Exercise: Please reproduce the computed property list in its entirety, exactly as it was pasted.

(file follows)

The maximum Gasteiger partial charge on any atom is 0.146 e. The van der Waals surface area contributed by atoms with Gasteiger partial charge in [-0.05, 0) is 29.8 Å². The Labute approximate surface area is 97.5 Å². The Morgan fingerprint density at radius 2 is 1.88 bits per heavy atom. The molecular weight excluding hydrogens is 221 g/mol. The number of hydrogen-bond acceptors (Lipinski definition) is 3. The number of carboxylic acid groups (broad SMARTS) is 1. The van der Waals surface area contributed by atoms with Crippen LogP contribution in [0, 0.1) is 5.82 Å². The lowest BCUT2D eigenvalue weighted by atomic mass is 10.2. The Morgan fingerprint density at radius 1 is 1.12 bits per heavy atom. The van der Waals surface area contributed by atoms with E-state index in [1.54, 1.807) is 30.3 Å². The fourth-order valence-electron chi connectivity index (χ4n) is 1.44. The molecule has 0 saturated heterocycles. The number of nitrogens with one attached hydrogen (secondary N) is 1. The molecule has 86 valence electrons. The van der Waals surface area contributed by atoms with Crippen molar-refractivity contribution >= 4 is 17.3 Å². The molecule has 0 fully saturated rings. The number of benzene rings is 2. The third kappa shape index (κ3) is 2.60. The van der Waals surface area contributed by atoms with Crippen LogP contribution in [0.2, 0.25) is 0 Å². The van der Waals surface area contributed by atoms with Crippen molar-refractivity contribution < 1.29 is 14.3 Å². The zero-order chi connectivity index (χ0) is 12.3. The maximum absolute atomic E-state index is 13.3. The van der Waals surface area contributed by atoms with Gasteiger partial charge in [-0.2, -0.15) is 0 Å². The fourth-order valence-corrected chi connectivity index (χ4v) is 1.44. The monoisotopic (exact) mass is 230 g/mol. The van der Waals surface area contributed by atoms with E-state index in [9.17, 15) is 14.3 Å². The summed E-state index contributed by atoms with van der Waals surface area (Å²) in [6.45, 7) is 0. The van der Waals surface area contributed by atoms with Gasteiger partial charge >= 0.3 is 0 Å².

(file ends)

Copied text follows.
The maximum Gasteiger partial charge on any atom is 0.146 e. The van der Waals surface area contributed by atoms with Gasteiger partial charge in [-0.05, 0) is 29.8 Å². The Labute approximate surface area is 97.5 Å². The Morgan fingerprint density at radius 2 is 1.88 bits per heavy atom. The molecular weight excluding hydrogens is 221 g/mol. The number of hydrogen-bond acceptors (Lipinski definition) is 3. The number of carboxylic acid groups (broad SMARTS) is 1. The van der Waals surface area contributed by atoms with Crippen LogP contribution in [0, 0.1) is 5.82 Å². The lowest BCUT2D eigenvalue weighted by atomic mass is 10.2. The Morgan fingerprint density at radius 1 is 1.12 bits per heavy atom. The van der Waals surface area contributed by atoms with E-state index in [1.54, 1.807) is 30.3 Å². The fourth-order valence-electron chi connectivity index (χ4n) is 1.44. The molecule has 0 saturated heterocycles. The number of nitrogens with one attached hydrogen (secondary N) is 1. The molecule has 86 valence electrons. The van der Waals surface area contributed by atoms with Crippen molar-refractivity contribution >= 4 is 17.3 Å². The molecule has 0 fully saturated rings. The number of benzene rings is 2. The third kappa shape index (κ3) is 2.60. The van der Waals surface area contributed by atoms with Crippen LogP contribution in [0.2, 0.25) is 0 Å². The van der Waals surface area contributed by atoms with Crippen molar-refractivity contribution < 1.29 is 14.3 Å². The zero-order chi connectivity index (χ0) is 12.3. The maximum absolute atomic E-state index is 13.3. The van der Waals surface area contributed by atoms with Gasteiger partial charge in [-0.2, -0.15) is 0 Å². The fourth-order valence-corrected chi connectivity index (χ4v) is 1.44. The monoisotopic (exact) mass is 230 g/mol. The van der Waals surface area contributed by atoms with E-state index in [9.17, 15) is 14.3 Å². The summed E-state index contributed by atoms with van der Waals surface area (Å²) in [6.45, 7) is 0. The van der Waals surface area contributed by atoms with Gasteiger partial charge >= 0.3 is 0 Å².